Alan Alda’s new book offers tips for boosting communication
Early in his acting career, Alan Alda experienced a poignant moment with director Mike Nichols and actress Barbara Harris while rehearing for a Broadway musical, The Apple Tree.
“He [Nichols] asked us both several times to relate better—although he seemed to be looking more in my direction than hers,” Alda wrote in his new book, If I Understood You, Would I Have This Look on My Face? “Finally, he couldn’t stand it anymore. ‘You kids think relating is the icing on the cake,’ he said. ‘It’s isn’t. It’s the cake.’
“So, what is it? What’s relating? What’s the cake? It took me years to be able to put it roughly into words.”
Alda realized that he would need to develop his relating skills if he wanted to become a good actor.
“I think being able to relate is essential in acting—and as I’ve come to learn, it’s essential in communication, too,” he told Smart Meetings.
Founding a Center
Alda understood the importance of effective communication while serving as the host of Scientific American Frontiers, a PBS television show that explored cutting-edge developments in science and technology, from 1993 to 2004.
“The interviews I did with hundreds of scientists wouldn’t have worked without the ability to relate that I had developed as an actor,” he said. “That gave me the idea that we could probably teach scientists themselves to relate to their audiences by putting them through improvisation exercises. And it worked. And it turns out that it works not only for scientists, but for people in every walk of life and every kind of relationship.”
In 2009, Alda helped to found Alan Alda Center for Communicating Science at Stony Brook University in New York. The center’s faculty members specialize in science, technology, engineering, math, medicine, journalism, communications, public policy and theater. They concentrate on empowering scientists and health-care professionals to communicate complex topics in clear, vivid and engaging ways so that patients, media, elected officials and the general public can better understand them.
Implications for Meeting Professionals
Some of Alda’s main discoveries are described in his new book, which is divided into two sections—“Relating is Everything” and “Getting Better at Reading Others.” Since clear communication is critical for meeting professionals, his findings are particularly applicable to them, as well.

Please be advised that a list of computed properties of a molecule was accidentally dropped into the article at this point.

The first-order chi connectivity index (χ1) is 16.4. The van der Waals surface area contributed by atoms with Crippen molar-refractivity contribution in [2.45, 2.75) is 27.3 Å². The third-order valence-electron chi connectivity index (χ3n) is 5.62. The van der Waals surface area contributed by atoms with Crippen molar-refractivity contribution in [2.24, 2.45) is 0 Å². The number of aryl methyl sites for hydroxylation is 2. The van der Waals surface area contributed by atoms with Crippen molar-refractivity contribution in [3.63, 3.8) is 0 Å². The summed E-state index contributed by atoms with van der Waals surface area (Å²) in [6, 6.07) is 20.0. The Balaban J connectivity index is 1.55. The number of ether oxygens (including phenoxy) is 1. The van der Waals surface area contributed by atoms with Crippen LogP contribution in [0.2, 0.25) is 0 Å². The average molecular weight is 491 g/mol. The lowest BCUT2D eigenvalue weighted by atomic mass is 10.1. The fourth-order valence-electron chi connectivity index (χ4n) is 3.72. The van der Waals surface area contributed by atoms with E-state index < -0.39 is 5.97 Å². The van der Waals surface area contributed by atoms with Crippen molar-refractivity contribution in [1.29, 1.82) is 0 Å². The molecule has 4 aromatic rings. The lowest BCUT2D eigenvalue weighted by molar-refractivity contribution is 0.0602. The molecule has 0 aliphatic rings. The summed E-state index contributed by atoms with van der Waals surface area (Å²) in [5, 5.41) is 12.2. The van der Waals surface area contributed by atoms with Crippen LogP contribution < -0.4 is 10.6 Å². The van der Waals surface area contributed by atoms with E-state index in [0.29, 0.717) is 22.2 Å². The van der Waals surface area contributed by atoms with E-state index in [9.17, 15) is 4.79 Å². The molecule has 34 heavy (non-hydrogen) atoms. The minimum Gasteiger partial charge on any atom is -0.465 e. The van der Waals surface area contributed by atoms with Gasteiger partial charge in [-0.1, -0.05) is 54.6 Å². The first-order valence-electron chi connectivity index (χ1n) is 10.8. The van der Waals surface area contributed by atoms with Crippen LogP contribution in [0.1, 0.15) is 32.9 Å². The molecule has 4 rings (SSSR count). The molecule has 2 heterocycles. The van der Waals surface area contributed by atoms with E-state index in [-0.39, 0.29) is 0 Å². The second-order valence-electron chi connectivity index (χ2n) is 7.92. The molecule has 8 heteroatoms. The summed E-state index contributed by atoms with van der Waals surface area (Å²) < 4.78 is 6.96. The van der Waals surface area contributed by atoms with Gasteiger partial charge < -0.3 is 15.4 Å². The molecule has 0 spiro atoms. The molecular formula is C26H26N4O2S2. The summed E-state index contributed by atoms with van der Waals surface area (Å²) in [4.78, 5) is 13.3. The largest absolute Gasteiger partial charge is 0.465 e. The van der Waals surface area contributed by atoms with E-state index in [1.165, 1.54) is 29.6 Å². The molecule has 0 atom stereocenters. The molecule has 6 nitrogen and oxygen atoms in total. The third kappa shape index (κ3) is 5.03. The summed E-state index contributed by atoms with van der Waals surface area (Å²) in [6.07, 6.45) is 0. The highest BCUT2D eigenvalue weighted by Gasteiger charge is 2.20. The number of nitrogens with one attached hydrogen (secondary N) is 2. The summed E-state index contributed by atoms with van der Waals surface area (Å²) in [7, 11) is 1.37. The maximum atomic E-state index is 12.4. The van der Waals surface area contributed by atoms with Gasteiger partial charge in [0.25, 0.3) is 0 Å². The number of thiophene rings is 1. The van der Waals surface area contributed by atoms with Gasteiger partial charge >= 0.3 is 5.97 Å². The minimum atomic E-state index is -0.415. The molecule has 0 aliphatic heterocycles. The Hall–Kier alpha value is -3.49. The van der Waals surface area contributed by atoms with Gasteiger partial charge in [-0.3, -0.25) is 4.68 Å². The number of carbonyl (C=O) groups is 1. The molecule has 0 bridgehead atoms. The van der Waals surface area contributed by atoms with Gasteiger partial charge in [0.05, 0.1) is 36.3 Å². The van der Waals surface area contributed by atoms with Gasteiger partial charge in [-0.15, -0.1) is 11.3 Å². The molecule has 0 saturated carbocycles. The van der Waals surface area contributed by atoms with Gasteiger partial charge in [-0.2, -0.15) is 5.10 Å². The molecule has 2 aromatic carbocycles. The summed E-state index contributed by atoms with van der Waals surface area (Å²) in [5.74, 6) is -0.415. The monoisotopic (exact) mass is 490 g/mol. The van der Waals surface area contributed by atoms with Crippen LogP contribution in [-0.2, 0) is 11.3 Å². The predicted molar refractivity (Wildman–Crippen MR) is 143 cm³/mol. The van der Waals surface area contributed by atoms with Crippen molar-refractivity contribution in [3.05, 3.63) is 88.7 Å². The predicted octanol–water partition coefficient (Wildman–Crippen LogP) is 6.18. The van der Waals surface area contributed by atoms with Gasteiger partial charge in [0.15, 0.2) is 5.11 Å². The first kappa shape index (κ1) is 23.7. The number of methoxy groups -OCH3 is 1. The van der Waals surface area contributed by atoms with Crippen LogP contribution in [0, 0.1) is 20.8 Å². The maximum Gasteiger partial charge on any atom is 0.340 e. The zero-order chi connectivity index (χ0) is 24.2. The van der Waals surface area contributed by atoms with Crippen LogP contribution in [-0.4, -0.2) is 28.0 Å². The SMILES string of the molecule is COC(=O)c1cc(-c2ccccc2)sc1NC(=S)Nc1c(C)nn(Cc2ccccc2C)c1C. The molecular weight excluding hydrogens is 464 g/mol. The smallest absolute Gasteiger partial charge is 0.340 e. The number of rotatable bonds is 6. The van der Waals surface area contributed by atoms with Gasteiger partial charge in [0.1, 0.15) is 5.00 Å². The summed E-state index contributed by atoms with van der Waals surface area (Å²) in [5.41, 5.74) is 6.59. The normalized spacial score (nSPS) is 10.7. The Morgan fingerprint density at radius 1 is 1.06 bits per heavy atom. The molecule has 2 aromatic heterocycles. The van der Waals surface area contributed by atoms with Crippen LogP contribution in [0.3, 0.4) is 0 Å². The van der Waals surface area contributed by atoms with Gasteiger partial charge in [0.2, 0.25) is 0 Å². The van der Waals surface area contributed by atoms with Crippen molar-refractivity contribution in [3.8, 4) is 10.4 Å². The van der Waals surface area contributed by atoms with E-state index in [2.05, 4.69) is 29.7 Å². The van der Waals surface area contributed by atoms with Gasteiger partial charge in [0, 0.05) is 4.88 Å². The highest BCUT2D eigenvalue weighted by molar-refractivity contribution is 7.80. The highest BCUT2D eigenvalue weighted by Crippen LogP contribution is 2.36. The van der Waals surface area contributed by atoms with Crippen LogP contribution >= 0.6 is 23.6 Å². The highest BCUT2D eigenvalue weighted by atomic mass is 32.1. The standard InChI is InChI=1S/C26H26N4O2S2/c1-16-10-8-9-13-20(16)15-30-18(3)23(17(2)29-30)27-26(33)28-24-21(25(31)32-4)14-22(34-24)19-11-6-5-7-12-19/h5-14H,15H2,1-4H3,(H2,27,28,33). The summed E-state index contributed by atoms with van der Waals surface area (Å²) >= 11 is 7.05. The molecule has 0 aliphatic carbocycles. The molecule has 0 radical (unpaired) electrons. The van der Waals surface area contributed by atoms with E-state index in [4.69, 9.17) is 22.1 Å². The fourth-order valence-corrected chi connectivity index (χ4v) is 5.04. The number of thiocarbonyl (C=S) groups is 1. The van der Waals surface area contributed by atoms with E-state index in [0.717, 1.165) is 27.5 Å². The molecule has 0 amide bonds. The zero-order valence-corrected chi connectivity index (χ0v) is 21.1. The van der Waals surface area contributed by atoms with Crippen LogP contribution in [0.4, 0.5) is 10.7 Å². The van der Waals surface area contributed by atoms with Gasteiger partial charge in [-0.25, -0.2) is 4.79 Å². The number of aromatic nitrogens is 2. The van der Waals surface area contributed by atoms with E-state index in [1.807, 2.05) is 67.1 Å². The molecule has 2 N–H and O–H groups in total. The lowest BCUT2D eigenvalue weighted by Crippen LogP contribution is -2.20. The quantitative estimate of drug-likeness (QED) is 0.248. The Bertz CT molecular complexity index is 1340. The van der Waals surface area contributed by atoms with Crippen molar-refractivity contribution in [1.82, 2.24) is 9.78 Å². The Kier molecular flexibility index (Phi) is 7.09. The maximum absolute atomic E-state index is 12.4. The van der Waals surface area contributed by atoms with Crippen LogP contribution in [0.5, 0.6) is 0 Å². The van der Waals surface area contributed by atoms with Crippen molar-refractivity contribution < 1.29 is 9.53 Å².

“I think it’s tremendously important that the people organizing an event keep in mind what the actual experience of the audience will be,” he said. “It’s good to remember that human stories are more powerful than charts and figures. If it’s at all possible to have the attendees go through an experience rather than being lectured to, that’s a huge plus.”
Alda asserts that it’s also necessary for attendees to be focused.
“Do the people who gather understand why they’re there and why they should care?” he asks. “And by the way, an awful lot of focus is lost when the audience is spread out and not seated together in a tight group. My heart sinks when I walk into a room and realize I’ll be talking to a large number of people seated at huge tables. I think they lose sense of being part of a group. It’s a small point, but anything that takes away from a sense of social connection, in my opinion, isn’t a good idea.”
The Alda Method
He has distilled his insights into what has become known as the Alda Method, which utilizes improvisational theater techniques introduced by Viola Spolin and her son, Paul Sills, to train scientists to pay close attention to the needs of their listener and to learn to spontaneously adjust to those needs.
Alda, 81, is continuing his quest to better understand the dynamics of human communication.
“The Alda Center for Communicating Science is embarking on a program of a lot more research in a number of areas,” he said. “Why does our approach work? How can we improve it? What are the kinds of argument that land best on different kinds of audiences, and why? What are the best ways to improve empathy? The more we know about questions like these, the better our work will be.”
One of the techniques that Alda discusses in his book, If I Understood You, Would I Have This Look on My Face? is the mirror exercise. It can be useful to all meeting professionals.
The two participants follow each other through an unscripted set of movements, with each person anticipating the next movement by observing the other’s facial expressions and body language.
Here is how the exercise works:
- Two people stand before each other, and one of them mimics all of the other’s movements.
- Without pausing, they switch roles.
- They switch again, and continue the process, uninterrupted.
The goal—for the pair to achieve synchronous unity in heart and mind—can be achieved only through keenly focused observation. But the onus is not only on the one doing the mimicking.
“If I’m trying to explain something and you don’t follow me, it’s not simply your job to catch up,” he wrote. “It’s my job to slow down. This is at the heart of communicating.”